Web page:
“I met Russell in Jackson in September after he had been discharged at Camp Shelby, the same spot where he had been inducted. We came home on Sunday afternoon, and Mama and Big had fixed everything they thought he would like for his supper. He was almost in a daze over getting home at last and had a terrible headache.
“Pretty soon G.D. and Helen and Birch [Russell’s oldest brother and sister-in-law and their son] and Auntie (his stepmother) arrived. His Daddy had died earlier that year while he was in the thick of the fighting. He did not learn of his death until about a week later when he got a letter from Bailey [another of Russell’s brothers]. The cablegram which was sent never caught up with him. His father had a heart condition and died in Cleveland. Russell really had no home to go to since Auntie was teaching at a little country school near Cleveland and they had broken up housekeeping after his Daddy’s death, so he went to Cleveland and stayed with G.D. and Helen and spent a lot of time at our house.
“He began looking for a job, but with all the boys returning, jobs were pretty scarce at that time, so he helped G.D. in the furniture store where he worked while he looked. Finally, in December, he was offered a job with H.J.Heinz Company as a salesman working out of Clarksdale with a beginning salary of $50 a week.
He had bought a second-hand car but after going to work bought his first new car, a gray Plymouth. He had to work from Monday through Saturday morning, so I would only see him on the weekends. He wanted to marry and move me to Clarksdale, and we went so far as to find a room in a nice home, but the more I thought about it, I did not want to leave Greenwood and my job, at least until he was more settled.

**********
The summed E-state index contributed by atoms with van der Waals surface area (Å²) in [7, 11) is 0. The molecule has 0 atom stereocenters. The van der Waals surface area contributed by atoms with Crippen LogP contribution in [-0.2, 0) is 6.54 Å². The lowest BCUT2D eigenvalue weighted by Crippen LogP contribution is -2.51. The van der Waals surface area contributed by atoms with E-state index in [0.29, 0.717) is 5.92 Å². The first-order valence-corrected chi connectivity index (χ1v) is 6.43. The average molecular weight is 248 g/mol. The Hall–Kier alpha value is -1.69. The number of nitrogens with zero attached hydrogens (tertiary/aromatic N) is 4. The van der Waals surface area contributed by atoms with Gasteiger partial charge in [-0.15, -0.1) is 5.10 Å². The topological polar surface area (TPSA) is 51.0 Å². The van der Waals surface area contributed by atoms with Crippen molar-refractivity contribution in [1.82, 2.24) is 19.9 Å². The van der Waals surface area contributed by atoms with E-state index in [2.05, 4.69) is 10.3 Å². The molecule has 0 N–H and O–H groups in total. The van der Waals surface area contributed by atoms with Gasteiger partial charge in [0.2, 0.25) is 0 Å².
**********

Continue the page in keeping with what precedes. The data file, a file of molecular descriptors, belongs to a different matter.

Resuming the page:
“We had a good time on the weekends and even went to New Orleans to see his Captain, Harry Chalstrom and his wife, Rubye. She was a wonderful tour guide for us, and we saw things in New Orleans that we would have missed if they had not shown us around so.”
Ok, if you’ve been holding your breath since Sara turned down Russell’s 1942 marriage proposal at the drive-in, you can relax now. She waited for him. Despite an avalanche of cute, eligible, dashing young aviators who landed right on her Chamber of Commerce doorstep, she waited for him. Despite days and sometimes weeks with no word from him and no letter and no way to know if any of the 45th Division’s men would ever cross the Atlantic for home again, she waited for him. Because in spite of his limited job prospects and lack of a social pedigree, he was worth waiting for. During their brief months before the war took over their lives, she had seen something in Russell that was safe and dependable and solid. And he never changed, through all the years that followed. A good man is hard to find, but Sara did it. Lucky for her. Lucky for me. Lucky for the whole Evans family.
Ed. note: Sara’s memories of this time always bring to mind one of Hollywood’s best efforts, an often overlooked Academy Award winner, The Best Years of Our Lives. Myrna Loy should have walked off with the Best Actress statue that year, just for the scene where Frederic March walks in after years overseas, surprising her. It’s a jewel of a movie.